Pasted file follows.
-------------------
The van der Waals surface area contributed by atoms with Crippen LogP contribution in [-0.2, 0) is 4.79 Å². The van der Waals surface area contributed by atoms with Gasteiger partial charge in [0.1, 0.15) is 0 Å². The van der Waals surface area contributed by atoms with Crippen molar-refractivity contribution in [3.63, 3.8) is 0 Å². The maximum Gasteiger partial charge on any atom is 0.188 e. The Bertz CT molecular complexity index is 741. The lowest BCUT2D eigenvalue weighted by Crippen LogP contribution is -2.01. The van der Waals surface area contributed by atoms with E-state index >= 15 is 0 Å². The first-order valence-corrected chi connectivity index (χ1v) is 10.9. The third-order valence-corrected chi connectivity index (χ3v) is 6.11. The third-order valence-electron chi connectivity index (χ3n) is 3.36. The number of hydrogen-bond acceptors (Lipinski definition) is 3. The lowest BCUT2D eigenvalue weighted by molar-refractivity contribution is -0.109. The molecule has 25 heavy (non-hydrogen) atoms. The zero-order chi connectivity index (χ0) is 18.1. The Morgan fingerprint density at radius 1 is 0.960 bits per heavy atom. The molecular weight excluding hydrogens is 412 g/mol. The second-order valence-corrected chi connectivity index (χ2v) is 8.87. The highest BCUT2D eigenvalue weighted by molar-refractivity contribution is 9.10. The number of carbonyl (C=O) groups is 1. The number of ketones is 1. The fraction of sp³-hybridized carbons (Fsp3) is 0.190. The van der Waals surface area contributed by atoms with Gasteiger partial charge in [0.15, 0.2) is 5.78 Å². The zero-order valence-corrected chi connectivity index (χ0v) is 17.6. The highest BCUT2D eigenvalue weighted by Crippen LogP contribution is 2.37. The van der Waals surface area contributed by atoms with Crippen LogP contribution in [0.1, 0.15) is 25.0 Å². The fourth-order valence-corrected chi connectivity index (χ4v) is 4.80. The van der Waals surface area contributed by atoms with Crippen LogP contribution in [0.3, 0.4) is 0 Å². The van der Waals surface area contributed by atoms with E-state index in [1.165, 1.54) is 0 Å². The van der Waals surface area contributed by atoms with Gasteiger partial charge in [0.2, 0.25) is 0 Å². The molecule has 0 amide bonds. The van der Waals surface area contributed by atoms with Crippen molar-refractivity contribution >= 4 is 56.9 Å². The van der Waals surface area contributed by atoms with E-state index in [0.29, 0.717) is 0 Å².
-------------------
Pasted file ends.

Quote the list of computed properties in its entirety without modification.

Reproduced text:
The van der Waals surface area contributed by atoms with Crippen LogP contribution in [-0.2, 0) is 4.79 Å². The van der Waals surface area contributed by atoms with Gasteiger partial charge in [0.1, 0.15) is 0 Å². The van der Waals surface area contributed by atoms with Crippen molar-refractivity contribution in [3.63, 3.8) is 0 Å². The maximum Gasteiger partial charge on any atom is 0.188 e. The Bertz CT molecular complexity index is 741. The lowest BCUT2D eigenvalue weighted by Crippen LogP contribution is -2.01. The van der Waals surface area contributed by atoms with E-state index >= 15 is 0 Å². The first-order valence-corrected chi connectivity index (χ1v) is 10.9. The third-order valence-corrected chi connectivity index (χ3v) is 6.11. The third-order valence-electron chi connectivity index (χ3n) is 3.36. The number of hydrogen-bond acceptors (Lipinski definition) is 3. The lowest BCUT2D eigenvalue weighted by molar-refractivity contribution is -0.109. The molecule has 25 heavy (non-hydrogen) atoms. The zero-order chi connectivity index (χ0) is 18.1. The Morgan fingerprint density at radius 1 is 0.960 bits per heavy atom. The molecular weight excluding hydrogens is 412 g/mol. The second-order valence-corrected chi connectivity index (χ2v) is 8.87. The highest BCUT2D eigenvalue weighted by molar-refractivity contribution is 9.10. The number of carbonyl (C=O) groups is 1. The number of ketones is 1. The fraction of sp³-hybridized carbons (Fsp3) is 0.190. The van der Waals surface area contributed by atoms with Gasteiger partial charge in [0.15, 0.2) is 5.78 Å². The zero-order valence-corrected chi connectivity index (χ0v) is 17.6. The highest BCUT2D eigenvalue weighted by Crippen LogP contribution is 2.37. The van der Waals surface area contributed by atoms with Crippen LogP contribution in [0.1, 0.15) is 25.0 Å². The fourth-order valence-corrected chi connectivity index (χ4v) is 4.80. The van der Waals surface area contributed by atoms with Crippen LogP contribution in [0.3, 0.4) is 0 Å². The van der Waals surface area contributed by atoms with E-state index in [1.165, 1.54) is 0 Å². The van der Waals surface area contributed by atoms with Gasteiger partial charge in [0.2, 0.25) is 0 Å². The molecule has 0 amide bonds. The van der Waals surface area contributed by atoms with Crippen molar-refractivity contribution >= 4 is 56.9 Å². The van der Waals surface area contributed by atoms with E-state index in [0.29, 0.717) is 0 Å².